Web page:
How to avoid scams in email, text messages and social sites.It happens: you’re online, browsing on Facebook or Amazon when suddenly a loud noise comes from your computer with a notice that you’ve been hacked/have pornography on your computer/the FBI is monitoring your computer. You’re told, “don’t turn off your computer, and call this number immediately!” What do you do?

Very simple: Shut off your computer and DON’T call that number.

Call them spammers, scammers, or some more colorful metaphor, there are people out there who have come up with a number of ways to try to trick you into (il)legally giving them your money. From Nigerian Princesses to FBI alerts, they’ve been doing their best to gather money from unsuspecting people. Since debunking every scam out there could fill a book, let me cover the more common scams.

Let’s start with the scam above: “Call us and we’ll fix your problem.” As I said, don’t call them. If you do, they’ll ask if they can access your computer remotely so they can “find” the problem. What happens is they’ll “search” your computer while downloading some malware or a virus, then tell you they found some MAJOR problems but they can quickly fix them online for the measly price of $200 or so. If you’re really, really lucky, they may actually remove the program they uploaded to your computer, but usually, they leave it there. That program will send your sensitive information to the scammers, letting them access your bank, credit cards, and anything else you might do online. Turning off your system before they get a chance to do that will usually remove the “warning” from your memory so you can restart your computer safely.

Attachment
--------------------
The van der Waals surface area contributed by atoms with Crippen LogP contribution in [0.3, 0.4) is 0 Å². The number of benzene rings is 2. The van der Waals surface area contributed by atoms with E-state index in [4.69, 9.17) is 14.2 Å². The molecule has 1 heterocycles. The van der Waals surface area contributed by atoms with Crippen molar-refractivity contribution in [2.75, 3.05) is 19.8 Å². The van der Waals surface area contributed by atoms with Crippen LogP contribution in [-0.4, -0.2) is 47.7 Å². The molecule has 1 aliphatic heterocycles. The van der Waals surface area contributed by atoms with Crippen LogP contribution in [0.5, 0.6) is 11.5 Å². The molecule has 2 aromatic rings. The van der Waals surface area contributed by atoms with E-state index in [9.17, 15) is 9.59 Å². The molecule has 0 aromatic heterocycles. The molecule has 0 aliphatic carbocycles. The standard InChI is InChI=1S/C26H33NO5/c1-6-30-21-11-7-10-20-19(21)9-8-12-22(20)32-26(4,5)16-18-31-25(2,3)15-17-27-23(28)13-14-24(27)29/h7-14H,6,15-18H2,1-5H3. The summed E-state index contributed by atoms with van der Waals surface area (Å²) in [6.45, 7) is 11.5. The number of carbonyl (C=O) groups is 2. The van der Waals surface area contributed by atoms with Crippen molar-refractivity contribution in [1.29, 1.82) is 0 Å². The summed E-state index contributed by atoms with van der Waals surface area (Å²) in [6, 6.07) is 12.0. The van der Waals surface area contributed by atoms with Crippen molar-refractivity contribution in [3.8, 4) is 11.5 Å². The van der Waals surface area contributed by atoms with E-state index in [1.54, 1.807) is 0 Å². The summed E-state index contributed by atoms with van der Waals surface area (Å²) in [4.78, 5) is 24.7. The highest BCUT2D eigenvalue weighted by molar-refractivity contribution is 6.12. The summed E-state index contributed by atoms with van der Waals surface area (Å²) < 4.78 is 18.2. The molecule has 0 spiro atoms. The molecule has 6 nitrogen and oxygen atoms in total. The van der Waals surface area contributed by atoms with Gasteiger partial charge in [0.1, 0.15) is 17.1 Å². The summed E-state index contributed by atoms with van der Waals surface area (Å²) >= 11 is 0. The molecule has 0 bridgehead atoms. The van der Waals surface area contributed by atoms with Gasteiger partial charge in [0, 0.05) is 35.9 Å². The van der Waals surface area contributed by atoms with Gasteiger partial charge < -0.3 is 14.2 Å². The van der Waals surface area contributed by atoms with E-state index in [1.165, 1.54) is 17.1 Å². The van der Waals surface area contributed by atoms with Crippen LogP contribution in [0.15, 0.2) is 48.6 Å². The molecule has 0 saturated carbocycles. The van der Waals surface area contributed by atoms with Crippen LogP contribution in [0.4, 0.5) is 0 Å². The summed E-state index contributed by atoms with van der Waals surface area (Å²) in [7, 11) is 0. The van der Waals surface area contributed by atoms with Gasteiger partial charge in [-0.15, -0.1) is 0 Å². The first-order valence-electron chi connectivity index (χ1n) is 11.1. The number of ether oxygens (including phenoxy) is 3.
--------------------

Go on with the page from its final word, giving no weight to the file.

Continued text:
E-mail is one of the most prevalent ways to scam you. Nigerian Princesses and English Barristers offering you an inheritance are easy to spot but the best way to avoid a scam is don’t open any email you’re not totally positive is safe, even if it appears to come from someone you know.

What can happen if you DO open an e-mail like that? There’s a hospital in Boston that found out the hard way a few years ago. Most places of business have a strict policy against checking your e-mail on company computers, but a secretary at the hospital didn’t think the rule applied to her. She opened an e-mail from someone she thought was a friend, but the e-mail was actually a cover for ransomware. The program invaded the hospital locking the entire system down. The hospital ended up paying tens of thousands of dollars to the people who launched the attack to get their files unlocked.

Finally, social media is a neat concept, but it can be dangerous. Most social media have ads that can either pop up in your feed or along the side or articles for finding what the Kardashians are up to and what to do to protect your animals from fleas. In the computer business, we refer to those as “clickbait” since clicking on those can often lead to malware invasion on your system.

It’s a good idea to have your computer professionally cleaned once every one-to-two years, or if you suspect you might have malware or a virus on your system. It costs about a hundred dollars, which is a lot cheaper than giving someone full access to your computer/bank accounts/etc.

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